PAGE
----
Last week, disgraced former Vancouver Police Department Detective Constable Jim Fisher pleaded guilty to three charges of abuse of trust and sexual exploitation of a minor. He had been facing a slew of charges, which had slowly been whittled away by the Crown and ultimately pleas were entered on three of them. Each of the three charges refers to his interactions with minors who were also witnesses in cases that he was managing.
The Court ordered a pre-sentence report, and the matter was adjourned for that to occur and for the submissions of counsel. Prior to the pleas being formally entered, the court was asked to canvass certain provisions of the Criminal Code with Fisher. The judge seized of the matter warned him that he would not be bound by the position of Crown and defence.
With this in mind, the case raises very interesting issues relating to the law of joint submissions.
In Canadian criminal law, a longstanding tradition has been that agreements between the Crown and Defence are to be followed by judges, unless there is good reason to depart from the joint position. However, until recently there was no hard and fast rule about this. In late 2016, the Supreme Court of Canada released its decision in R. v. Anthony-Cook, a decision addressing joint submissions. The Court ruled that judges should not depart from a joint submission unless the administration of justice would be brought into disrepute or the proposed sentence would be contrary to the public interest.
Since that decision, judges have been very careful to follow the joint recommendation from Crown and defence in almost every case I have seen or been involved with.
The comments of the court in the Fisher case are interesting. The canvassing of certain sections of the Criminal Code, coupled with the fact that the judge gave the caution he did about following joint submissions suggests that there may be a joint position on sentence in the works. And if there is, this case would represent the first high-profile case in which a joint submission and its effect on the reputation of the administration of justice and the public interest is at the forefront.
I have previously written about whether police should be held to a higher standard when it comes to offences against the administration of justice. And certainly it is logical to do so. There is good reason to impose a higher burden on the police to act appropriately within the confines of the justice system, as they are responsible for its administration. As we can see from what occurred with Fisher, the police are often in a position of power and control over other individuals, which position is ripe for abuse.
But in a case such as this the public interest is not just concerned with the accountability of police. The decisions made by Fisher in relation to how he dealt with these vulnerable witnesses have potentially compromised evidence in other cases. And even where vulnerable witnesses were not involved, his credibility as an officer is seriously undermined by his conduct and any ongoing investigations he was conducting, as well as any cases pending in the court system could be completely compromised by this conduct.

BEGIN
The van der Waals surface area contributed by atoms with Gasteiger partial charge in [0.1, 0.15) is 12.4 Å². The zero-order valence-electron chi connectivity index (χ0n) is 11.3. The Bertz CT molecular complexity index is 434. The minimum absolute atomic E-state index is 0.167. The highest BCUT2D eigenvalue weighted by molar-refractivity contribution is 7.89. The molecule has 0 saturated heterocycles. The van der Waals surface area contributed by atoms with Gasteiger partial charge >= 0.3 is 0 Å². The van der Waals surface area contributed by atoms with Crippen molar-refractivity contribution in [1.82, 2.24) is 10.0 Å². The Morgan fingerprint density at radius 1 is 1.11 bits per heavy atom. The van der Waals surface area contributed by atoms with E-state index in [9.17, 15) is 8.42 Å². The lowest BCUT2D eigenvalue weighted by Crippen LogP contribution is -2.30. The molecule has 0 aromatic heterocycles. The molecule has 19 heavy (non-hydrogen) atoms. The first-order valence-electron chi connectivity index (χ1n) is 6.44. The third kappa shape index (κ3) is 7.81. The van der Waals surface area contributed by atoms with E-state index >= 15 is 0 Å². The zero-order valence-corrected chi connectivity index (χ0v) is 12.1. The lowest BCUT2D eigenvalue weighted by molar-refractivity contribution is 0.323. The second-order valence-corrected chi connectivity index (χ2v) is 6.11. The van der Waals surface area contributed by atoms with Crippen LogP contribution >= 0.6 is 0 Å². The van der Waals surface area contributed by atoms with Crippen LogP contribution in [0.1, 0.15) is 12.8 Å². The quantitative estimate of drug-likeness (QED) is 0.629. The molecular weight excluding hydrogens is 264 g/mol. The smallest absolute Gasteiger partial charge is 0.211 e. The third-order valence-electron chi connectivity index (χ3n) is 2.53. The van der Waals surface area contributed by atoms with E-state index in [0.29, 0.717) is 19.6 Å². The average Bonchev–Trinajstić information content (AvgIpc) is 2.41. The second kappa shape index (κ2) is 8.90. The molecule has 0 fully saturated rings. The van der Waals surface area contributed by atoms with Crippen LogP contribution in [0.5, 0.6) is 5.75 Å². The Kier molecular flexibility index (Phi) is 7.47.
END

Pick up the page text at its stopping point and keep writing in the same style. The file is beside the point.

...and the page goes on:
The effect on the administration of justice ripples outward here, tainting evidence throughout various cases and giving rise to grounds of appeal in various criminal cases thought to be closed.
Whatever sentence is proposed in this case — either jointly by Crown and defence or individual positions taken by them — the judge will have to seriously consider this ripple effect on other cases caused by Fisher. This is a circumstance where the sentence has to be sufficiently severe to send a strong deterrent message to others in positions of trust and authority, and to denounce the conduct of this officer and the impact it has had. I doubt the minimum sentence on the exploitation charge will suffice or satisfy the court. The breach of trust charge carries a five year maximum sentence.
The ranges for these offences vary wildly, based on the conduct and based on the individual and their circumstances. This too will make the job of the sentencing judge more difficult. But this is a case that is less about identifying the appropriate range, as it is ensuring that whatever sentence is imposed, it adequately protects the reputation of the administration of justice. And I believe it is fair to say that that reputation has been significantly harmed by the conduct of Fisher towards his victims.
If there is a joint submission in this case, there is no doubt that the judge will have to consider the impact that sentence has on the administration of justice, and if the sentence is too light to denounce and deter the type of conduct and its impact in this case, a departure may be appropriate.
This is a case where the limits of the Anthony-Cook decision and its comments about the binding nature of joint submissions will be put to the test. It will be both interesting and informing to learn the judge’s sentence and the reasons for it.
Vancouver Criminal Lawyer with a focus on impaired driving, cannabis legalization and related issues, and immediate roadside prohibition defence.